- 802.11i. will provide enhanced security for wireless network transmissions, using Advanced Encryption Standard (AES). A release is expected this year.
- 802.11k will provide methods for wireless network hardware to measure and report on radio resources, such as interference and signal strength. A 2005 release is expected.
- 802.11n will create networks equivalent to 100Base-T wired Ethernet network connection. A 2006 release is expected.
- 802.16a/WiMAX will describe a fixed broadband wireless network designed with a theoretical range of 50 kilometers (km) and data rate up to 280 Mbits/sec. A release is expected this year.
- 802.16e will describe a mobile broadband version of WiMAX that will enable connections between moving access points. A 2006 release is expected.
- 802.20/MBWA will describe a Mobile Broadband Wireless Access system that will support mobility for vehicles moving up to 155 MPH within a 15-km range, at a transmission rate of 1 Mbit/sec or better. A 2005 release is expected.
- 802.15.3a/UWB will describe an ultrawideband, short-range, high-speed system using a range of frequencies, which could be used to replace cables in home entertainment and computing products. A 2005 release is expected.
- Bluetooth 1.2 will be an improved version of Bluetooth that adds adaptive frequency-hopping to reduce interference, improve voice quality, and speed linking between devices. A release is expected this year.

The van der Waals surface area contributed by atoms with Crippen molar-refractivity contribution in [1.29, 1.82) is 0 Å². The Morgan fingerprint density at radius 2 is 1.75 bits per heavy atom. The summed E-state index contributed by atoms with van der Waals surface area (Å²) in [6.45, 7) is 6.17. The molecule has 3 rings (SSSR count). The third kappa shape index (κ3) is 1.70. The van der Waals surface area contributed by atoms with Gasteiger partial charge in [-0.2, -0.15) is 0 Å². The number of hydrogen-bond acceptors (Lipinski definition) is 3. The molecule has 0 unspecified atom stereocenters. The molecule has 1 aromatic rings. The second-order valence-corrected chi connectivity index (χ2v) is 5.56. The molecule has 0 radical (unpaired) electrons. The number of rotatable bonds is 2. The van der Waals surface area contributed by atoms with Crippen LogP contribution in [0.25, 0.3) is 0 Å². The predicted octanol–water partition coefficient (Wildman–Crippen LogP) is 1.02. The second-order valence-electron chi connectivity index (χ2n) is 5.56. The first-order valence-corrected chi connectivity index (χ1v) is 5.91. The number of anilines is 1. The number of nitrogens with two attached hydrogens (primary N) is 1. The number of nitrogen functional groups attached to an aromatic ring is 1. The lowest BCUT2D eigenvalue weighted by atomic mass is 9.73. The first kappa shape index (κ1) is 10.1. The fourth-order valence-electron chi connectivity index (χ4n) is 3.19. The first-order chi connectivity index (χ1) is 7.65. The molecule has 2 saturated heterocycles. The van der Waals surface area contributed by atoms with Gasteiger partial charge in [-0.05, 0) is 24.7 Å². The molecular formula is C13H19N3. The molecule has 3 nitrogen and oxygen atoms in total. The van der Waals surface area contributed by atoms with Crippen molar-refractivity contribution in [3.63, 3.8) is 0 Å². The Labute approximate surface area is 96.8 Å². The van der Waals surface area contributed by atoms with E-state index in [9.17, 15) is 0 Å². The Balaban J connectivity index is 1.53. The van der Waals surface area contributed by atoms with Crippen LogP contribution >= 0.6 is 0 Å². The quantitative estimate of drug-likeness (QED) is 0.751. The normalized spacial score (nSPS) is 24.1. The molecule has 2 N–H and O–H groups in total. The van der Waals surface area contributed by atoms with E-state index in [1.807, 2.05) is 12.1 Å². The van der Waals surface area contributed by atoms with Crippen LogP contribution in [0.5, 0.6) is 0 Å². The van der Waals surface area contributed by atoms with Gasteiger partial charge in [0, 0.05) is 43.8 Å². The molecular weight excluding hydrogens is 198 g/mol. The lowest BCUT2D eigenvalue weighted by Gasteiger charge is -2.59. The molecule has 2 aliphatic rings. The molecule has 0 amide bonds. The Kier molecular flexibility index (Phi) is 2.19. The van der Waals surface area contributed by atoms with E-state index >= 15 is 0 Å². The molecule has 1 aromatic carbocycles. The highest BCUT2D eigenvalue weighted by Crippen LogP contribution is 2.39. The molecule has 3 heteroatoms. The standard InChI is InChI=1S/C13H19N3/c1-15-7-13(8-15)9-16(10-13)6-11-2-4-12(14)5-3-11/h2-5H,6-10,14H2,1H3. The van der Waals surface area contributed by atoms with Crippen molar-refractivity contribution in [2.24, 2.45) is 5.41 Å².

- LWAPP lets multiple Wi-Fi access points be managed by central servers, thus avoiding having to make configuration changes at each device.
- MIMO (Multiple Input Multiple Output) is a technology that uses an array of antennas and adaptive modulation to improve throughput and reception.
- WPA is an improved security system for Wi-Fi networks, using user authentication and dynamic keys. It will be replaced by 802.11i.
The Get IEEE 802 program makes IEEE 802 standards available at no charge in PDF format after they have been published in PDF for six months. To download available documents, see http://standards.ieee.org/getieee802.
Wireless networking is an evolving technology, and new standards are constantly being developed to address the call for additional features. It will require due diligence on your part to stay informed.
Donna Ballast is BICSI's standards representative, and a BICSI registered communications distribution designer (RCDD). Send your questions to Donna via e-mail: email@example.com